Earlier this month, the Wi-Fi Alliance issued a press release announcing the availability of WPA3.
Built on top of several existing but not widely deployed technologies, WPA3 makes several vast improvements over the security provided by WPA2. Most notably, WPA3 should close the door on offline dictionary-based password cracking attempts by leveraging a more modern key establishment protocol called Simultaneous Authentication of Equals (SAE).
This mechanism has some commonality with the Diffie-Hellman key exchange and has already been deployed in some mesh network standards. In addition to thwarting offline password cracking attempts, SAE provides forward secrecy, so that an attacker cannot decrypt previously recorded sessions – even if the WPA3 passphrase is known.
Another huge enhancement in this announcement is the Wi-Fi Device Provisioning Protocol (DPP) to replace the readily exploitable Wi-Fi Protected Setup (WPS).
With DPP, devices can be authenticated to join a network without a password through various means, including QR codes or NFC tags. Unlike existing options, however, this is not simply a mechanism for communicating the password but rather it is a way for devices to perform mutual authentication without a password.
WPA3 also promises to improve security for open networks, such as guest or customer networks in coffee shops, airports and hotels. Although the standard does not appear to protect against a rogue access point, it should prevent passive nearby attackers from being able to monitor communication in the air.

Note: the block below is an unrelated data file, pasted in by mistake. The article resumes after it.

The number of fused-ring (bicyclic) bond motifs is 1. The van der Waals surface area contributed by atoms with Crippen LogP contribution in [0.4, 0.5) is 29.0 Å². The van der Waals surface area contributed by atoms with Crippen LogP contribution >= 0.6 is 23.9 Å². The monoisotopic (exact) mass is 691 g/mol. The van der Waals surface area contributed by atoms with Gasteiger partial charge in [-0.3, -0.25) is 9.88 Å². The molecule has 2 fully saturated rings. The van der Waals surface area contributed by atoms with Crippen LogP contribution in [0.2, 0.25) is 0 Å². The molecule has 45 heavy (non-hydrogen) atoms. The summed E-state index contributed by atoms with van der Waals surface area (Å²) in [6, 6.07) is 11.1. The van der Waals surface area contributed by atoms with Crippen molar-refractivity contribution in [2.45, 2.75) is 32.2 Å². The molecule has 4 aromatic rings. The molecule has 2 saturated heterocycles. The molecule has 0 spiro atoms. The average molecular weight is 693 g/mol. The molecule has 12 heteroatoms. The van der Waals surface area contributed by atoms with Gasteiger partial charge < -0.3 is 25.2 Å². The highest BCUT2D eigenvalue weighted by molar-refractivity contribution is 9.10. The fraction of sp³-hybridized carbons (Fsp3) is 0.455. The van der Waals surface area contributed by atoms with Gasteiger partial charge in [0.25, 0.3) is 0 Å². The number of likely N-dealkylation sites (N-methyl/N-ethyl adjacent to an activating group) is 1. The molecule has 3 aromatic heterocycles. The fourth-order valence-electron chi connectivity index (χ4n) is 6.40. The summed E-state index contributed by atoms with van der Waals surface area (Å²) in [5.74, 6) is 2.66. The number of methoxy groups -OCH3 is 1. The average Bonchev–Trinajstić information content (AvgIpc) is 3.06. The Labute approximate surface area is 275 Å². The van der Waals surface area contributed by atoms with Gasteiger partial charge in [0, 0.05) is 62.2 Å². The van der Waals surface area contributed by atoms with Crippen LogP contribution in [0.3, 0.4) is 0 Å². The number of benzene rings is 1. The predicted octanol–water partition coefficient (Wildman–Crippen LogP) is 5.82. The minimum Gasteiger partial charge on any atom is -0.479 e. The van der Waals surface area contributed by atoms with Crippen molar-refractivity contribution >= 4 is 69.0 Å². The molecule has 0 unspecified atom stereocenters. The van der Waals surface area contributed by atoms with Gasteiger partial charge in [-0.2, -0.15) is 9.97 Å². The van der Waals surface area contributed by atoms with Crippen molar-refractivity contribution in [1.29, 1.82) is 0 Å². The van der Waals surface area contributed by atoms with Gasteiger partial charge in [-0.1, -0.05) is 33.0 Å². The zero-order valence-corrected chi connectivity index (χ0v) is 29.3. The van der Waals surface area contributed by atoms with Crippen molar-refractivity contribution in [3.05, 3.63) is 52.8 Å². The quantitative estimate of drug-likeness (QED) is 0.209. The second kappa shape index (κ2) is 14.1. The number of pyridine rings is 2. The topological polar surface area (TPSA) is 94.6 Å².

This is because WPA3 supports password-free encryption between stations and access points but does not seem to provide a way for devices to discern between legitimate and rogue access points.
Despite these vast improvements, there is likely no reason for anyone to be rushing out to buy a new router for WPA3 support.
For starters, it is important to recognize that Wi-Fi has a long history of incompatibility among devices following the same standards and, if history is any indicator, it may take some time before there is strong interoperability between vendors.
It’s also important to note that operating systems do not yet have widespread support for WPA3, and overtime it seems likely that some devices will receive software upgrades to enable WPA3.
For now, I think consumers should focus on the basic security tips we’ve been recommending for years.
All things considered, the far greater threat to most people’s Wi-Fi connections comes from the growing number of IoT botnets that leverage default passwords and known vulnerabilities in routers and other devices. Before worrying about WPA3, most consumers will be best served by reviewing my guide for securing home networks to minimize their chances of falling prey to something like VPNFilter.